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 Irrational Behavior? Columbine Revisited

October 1, 1999

By Stephen R. Welch

I read with great interest Mr. Carrier's article describing the latest developments in the Columbine story. Given what they experienced, it's no surprise that survivors' accounts of the massacre are confused or contradictory. And given the urgent need of the community to salvage meaning from a largely meaningless tragedy, it's no surprise that the myth of Cassie Bernall's "martyrdom" was so eagerly embraced. That the myth would be deflated by fact was inevitable, and I appreciate Mr. Carrier for bringing these developments to our attention. Living only miles from the proposed site for a school to train a new "Christian Vanguard" (see the Sept. 26 posting on the II News Wire), I'm relieved to see that reasoned inquiry-- elsewhere in the country, at least-- has not been altogether abandoned. It's also heartening to see that organs of the media, having participated in promoting the myth, do not now balk at debunking it.

I must disagree, however, with Mr. Carrier's characterization of Cassie Bernall. For one, I cannot find fault with her "irrational behavior." Her cries of "My God, my God," were more likely exclamations of shock and fear than supplications to her deity. Under moments of outrage or stress I myself sometimes shout the words "Jesus Christ" (occasionally garnished for emphasis), a wholly useless exercise for an avowed apostate. But that really isn't the point. Having the tranquility of our day unexpectedly violated with the blast of pipe bombs and the spectacle of our friends getting blown away around us, any one of us could be expected to shout, cry, or lose control of our bodies. Irrational? Of course, but so what. And if Cassie was praying to her god? In that case, we shouldn't accuse her of acting irrationally--if she sincerely believed in such a being, praying to it would not have been an unreasonable thing to do under the circumstances. Prayer is the perk she bought with her faith, so let her have it. Whatever intentions were behind Cassie's last words, it's unlikely that she afforded much more than the desperate wish to simply "go home" to safety. No doubt her schoolmates had similar thoughts during those moments.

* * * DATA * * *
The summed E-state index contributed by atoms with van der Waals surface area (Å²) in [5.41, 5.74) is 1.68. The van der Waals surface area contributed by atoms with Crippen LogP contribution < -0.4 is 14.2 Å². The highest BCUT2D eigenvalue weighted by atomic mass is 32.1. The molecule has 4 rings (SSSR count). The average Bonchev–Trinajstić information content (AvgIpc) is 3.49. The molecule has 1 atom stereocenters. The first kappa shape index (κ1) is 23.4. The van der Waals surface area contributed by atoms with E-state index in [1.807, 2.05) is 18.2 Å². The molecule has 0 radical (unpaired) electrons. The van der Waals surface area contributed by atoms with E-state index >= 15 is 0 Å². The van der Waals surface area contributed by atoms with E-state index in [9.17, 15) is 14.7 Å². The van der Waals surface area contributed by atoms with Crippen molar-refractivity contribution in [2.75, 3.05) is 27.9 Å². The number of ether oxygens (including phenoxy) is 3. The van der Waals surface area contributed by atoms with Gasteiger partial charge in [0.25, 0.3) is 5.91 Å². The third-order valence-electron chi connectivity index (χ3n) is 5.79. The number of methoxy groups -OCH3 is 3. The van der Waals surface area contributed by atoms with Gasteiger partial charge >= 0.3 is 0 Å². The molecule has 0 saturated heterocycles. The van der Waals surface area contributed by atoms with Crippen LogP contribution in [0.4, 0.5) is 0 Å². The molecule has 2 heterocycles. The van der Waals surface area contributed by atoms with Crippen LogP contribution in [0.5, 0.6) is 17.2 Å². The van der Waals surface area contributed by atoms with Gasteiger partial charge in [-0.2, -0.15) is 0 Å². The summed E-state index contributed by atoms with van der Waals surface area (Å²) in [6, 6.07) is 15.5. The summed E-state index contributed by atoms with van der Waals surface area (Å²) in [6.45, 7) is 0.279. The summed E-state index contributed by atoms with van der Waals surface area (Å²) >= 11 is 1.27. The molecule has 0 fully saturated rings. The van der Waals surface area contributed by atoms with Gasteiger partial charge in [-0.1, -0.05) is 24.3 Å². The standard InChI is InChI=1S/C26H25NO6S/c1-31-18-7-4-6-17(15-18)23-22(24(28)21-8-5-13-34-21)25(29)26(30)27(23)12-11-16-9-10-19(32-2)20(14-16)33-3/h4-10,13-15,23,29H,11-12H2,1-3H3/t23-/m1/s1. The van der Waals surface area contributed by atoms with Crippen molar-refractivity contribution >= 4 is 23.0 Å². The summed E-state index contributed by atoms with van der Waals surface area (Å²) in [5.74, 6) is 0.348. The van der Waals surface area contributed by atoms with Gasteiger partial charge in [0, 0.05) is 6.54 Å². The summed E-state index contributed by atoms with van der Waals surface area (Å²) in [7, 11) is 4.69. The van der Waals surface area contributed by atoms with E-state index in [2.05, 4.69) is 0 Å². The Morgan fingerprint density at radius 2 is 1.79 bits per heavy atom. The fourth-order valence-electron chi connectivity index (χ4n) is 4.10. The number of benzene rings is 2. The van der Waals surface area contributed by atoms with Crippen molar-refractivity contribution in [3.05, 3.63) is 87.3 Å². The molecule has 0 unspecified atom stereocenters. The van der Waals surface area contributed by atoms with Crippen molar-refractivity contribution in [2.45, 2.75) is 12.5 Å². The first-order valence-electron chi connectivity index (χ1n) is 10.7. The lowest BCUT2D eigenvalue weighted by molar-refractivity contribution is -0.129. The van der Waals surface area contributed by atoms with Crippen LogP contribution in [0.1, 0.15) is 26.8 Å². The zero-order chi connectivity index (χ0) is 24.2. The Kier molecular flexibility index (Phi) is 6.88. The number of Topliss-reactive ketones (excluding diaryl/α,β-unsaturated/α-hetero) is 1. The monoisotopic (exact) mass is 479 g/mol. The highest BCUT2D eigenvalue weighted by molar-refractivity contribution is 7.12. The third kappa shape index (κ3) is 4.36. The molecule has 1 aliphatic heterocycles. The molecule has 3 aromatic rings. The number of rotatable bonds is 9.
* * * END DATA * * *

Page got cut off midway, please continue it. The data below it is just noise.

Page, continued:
While I agree that religion is not "good for you," I object to Mr. Carrier's suggestion that there is any special lesson to be drawn here by atheists. This sort of rhetoric has the whiff of righteousness about it, and resonates too closely with the reactionary "I-told-you-so" of those who are quick to blame the massacre (and everything else bad in the world) on the dearth of faith. And it is disingenuous, I believe, to characterize Cassie's behavior as "suicidal," even if she had in fact died a "martyr." If the story was reversed--that is, one of the students had instead been asked, "do you believe in evolution?" and was shot after saying "Yes" -- I would not consider the behavior "suicidal," or a "sad example" of anything. On the contrary. For a true example of how religion is bad for you, we should look to the likes of Buford Furrow, not any of the victims of Columbine. What was bad for Cassie, what was bad for Isaiah Shoels and the others, was not religion, or atheism, or skin color, or violent video games. What was bad for them were Eric Harris and Dylan Klebold.

So, Cassie Bernall's last moments do not, after all, stand out as a shining example of faith. She was not any more or less special than the others who were murdered at Columbine High School. There is nothing edifying here, except that perhaps the cynical maneuverings of Jerry Falwell, Pat Robertson, et al. may have been temporarily set back by the facts. The mythical martyrdom of a teenage girl is not a threat, but the same can't be said of the religious nationalists who would further their political and social agendas in her name.

[Stephen R. Welch maintains the Argument to Design page in the Theism section.]

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